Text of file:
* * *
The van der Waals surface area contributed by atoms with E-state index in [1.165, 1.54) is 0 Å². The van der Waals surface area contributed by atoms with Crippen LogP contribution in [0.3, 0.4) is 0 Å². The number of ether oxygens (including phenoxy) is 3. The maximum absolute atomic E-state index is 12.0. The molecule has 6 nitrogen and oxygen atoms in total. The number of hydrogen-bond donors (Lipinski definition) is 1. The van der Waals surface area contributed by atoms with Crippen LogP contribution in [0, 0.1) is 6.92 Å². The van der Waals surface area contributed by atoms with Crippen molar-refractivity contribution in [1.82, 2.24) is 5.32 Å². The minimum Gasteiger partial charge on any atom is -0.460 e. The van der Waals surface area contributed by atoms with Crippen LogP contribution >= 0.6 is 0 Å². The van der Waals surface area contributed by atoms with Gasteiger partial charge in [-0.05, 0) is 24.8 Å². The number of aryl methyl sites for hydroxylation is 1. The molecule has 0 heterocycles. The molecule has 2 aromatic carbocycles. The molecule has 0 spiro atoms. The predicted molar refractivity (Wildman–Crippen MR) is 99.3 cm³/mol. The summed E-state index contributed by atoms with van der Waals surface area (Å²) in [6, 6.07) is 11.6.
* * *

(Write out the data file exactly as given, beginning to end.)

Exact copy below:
The van der Waals surface area contributed by atoms with E-state index in [1.165, 1.54) is 0 Å². The van der Waals surface area contributed by atoms with Crippen LogP contribution in [0.3, 0.4) is 0 Å². The number of ether oxygens (including phenoxy) is 3. The maximum absolute atomic E-state index is 12.0. The molecule has 6 nitrogen and oxygen atoms in total. The number of hydrogen-bond donors (Lipinski definition) is 1. The van der Waals surface area contributed by atoms with Crippen LogP contribution in [0, 0.1) is 6.92 Å². The van der Waals surface area contributed by atoms with Crippen molar-refractivity contribution in [1.82, 2.24) is 5.32 Å². The minimum Gasteiger partial charge on any atom is -0.460 e. The van der Waals surface area contributed by atoms with Crippen LogP contribution >= 0.6 is 0 Å². The van der Waals surface area contributed by atoms with Gasteiger partial charge in [-0.05, 0) is 24.8 Å². The number of aryl methyl sites for hydroxylation is 1. The molecule has 0 heterocycles. The molecule has 2 aromatic carbocycles. The molecule has 0 spiro atoms. The predicted molar refractivity (Wildman–Crippen MR) is 99.3 cm³/mol. The summed E-state index contributed by atoms with van der Waals surface area (Å²) in [6, 6.07) is 11.6.